On Mon, Mar 29, 2010 at 6:56 AM, Keith Gaughan <[log in to unmask]> wrote:
> On Sun, Mar 28, 2010 at 06:21:26PM -0400, <deinx nxtxr> wrote:
>> Paul Bennett wrote:
>> > On Fri, 26 Mar 2010 08:35:39 -0300, Calculator Ftvb
>> > <[log in to unmask]> wrote:
>> >
>> >> True. However, computers could detect homoglyphs and provide notification
>> >> when a domain name contains homoglyphs of Latin letters.
>> >> (Homoglyph-detection would have to be dynamic, rather than hard-coded,
>> >> due
>> >> to the immense number of characters...)
>> >
>> > Yes. It's possible for a browser to scan a domain name, and let the user
>> > know when it contains characters from different character sets, before
>> > letting them actually go to that URL. I don't know how secure I feel
>> > about letting the various browser vendors do this properly, however...
>> Given the poor quality of most software these days, I don't feel
>> comfortable with that either.  In general it's best to just rely on your
>> own bookmarks, or key in the domain yourself.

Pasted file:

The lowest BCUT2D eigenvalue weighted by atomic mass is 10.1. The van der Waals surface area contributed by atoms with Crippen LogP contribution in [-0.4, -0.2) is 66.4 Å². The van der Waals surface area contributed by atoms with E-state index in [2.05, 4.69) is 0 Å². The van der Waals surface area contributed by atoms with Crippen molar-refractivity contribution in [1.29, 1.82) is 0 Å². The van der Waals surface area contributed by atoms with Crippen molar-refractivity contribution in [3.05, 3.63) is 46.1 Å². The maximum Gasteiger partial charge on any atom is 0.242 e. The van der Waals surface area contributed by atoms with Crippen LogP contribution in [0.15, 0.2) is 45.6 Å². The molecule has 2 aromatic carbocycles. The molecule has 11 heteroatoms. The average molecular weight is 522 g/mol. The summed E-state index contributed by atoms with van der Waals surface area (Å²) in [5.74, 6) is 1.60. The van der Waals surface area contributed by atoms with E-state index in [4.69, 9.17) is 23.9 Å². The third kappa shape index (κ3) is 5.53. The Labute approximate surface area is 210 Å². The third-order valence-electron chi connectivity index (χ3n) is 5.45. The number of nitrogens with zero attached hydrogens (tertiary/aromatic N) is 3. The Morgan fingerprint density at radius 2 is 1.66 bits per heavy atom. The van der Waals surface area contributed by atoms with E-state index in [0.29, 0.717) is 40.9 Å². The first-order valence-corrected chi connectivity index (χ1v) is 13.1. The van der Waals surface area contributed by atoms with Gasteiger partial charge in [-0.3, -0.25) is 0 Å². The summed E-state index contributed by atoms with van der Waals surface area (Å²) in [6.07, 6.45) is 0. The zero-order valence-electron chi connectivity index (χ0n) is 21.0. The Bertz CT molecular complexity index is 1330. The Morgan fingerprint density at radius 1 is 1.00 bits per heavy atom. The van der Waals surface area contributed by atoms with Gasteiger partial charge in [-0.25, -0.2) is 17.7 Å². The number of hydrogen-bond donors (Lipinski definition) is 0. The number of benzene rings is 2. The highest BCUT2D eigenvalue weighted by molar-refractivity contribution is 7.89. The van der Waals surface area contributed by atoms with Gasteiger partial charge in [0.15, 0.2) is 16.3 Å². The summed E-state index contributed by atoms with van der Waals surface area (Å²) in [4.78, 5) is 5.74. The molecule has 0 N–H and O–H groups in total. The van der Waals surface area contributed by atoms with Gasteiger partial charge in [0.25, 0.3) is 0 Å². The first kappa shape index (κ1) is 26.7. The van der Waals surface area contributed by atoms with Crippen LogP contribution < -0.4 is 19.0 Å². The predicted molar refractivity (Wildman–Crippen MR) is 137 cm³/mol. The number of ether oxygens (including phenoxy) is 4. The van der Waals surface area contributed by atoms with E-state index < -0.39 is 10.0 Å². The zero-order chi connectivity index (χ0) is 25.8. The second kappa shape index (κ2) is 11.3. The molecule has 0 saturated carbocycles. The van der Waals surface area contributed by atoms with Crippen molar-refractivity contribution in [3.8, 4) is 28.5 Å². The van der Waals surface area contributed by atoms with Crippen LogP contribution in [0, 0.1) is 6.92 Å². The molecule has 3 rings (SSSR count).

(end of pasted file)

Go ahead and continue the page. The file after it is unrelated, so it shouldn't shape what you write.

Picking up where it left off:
> The problem is currently being solved on a registry level by disallowing
> the registration of IDNs that contain characters that don't fit specific
> language profiles, so it shouldn't matter if about the quality of
> software, if the registration of IDNs containing homoglyphs is
> prevented.

So one could still commit fraud if the faux domain consists of
characters entirely withing the same script.  Some domains could still
be faked entirely within Cyrillic for example.  A sequence like "ace"
for example could be in either script, and it is possible there could
be legit organizations in each realm.

I think it may be best just to lump homoglyphs together and with each
domain registration, include all permutations.

> The real source of the problem was that when Internationalised Domain
> Names were introduced, nobody in the domain registries stopped to
> consider the possibility of the homoglyph attack, thus a whole bunch
> of domains were registered that used the exploit (as the article
> Christophe pointed to explains).

Obviously that was the case.  At lot of organization these days seem
to lack foresight.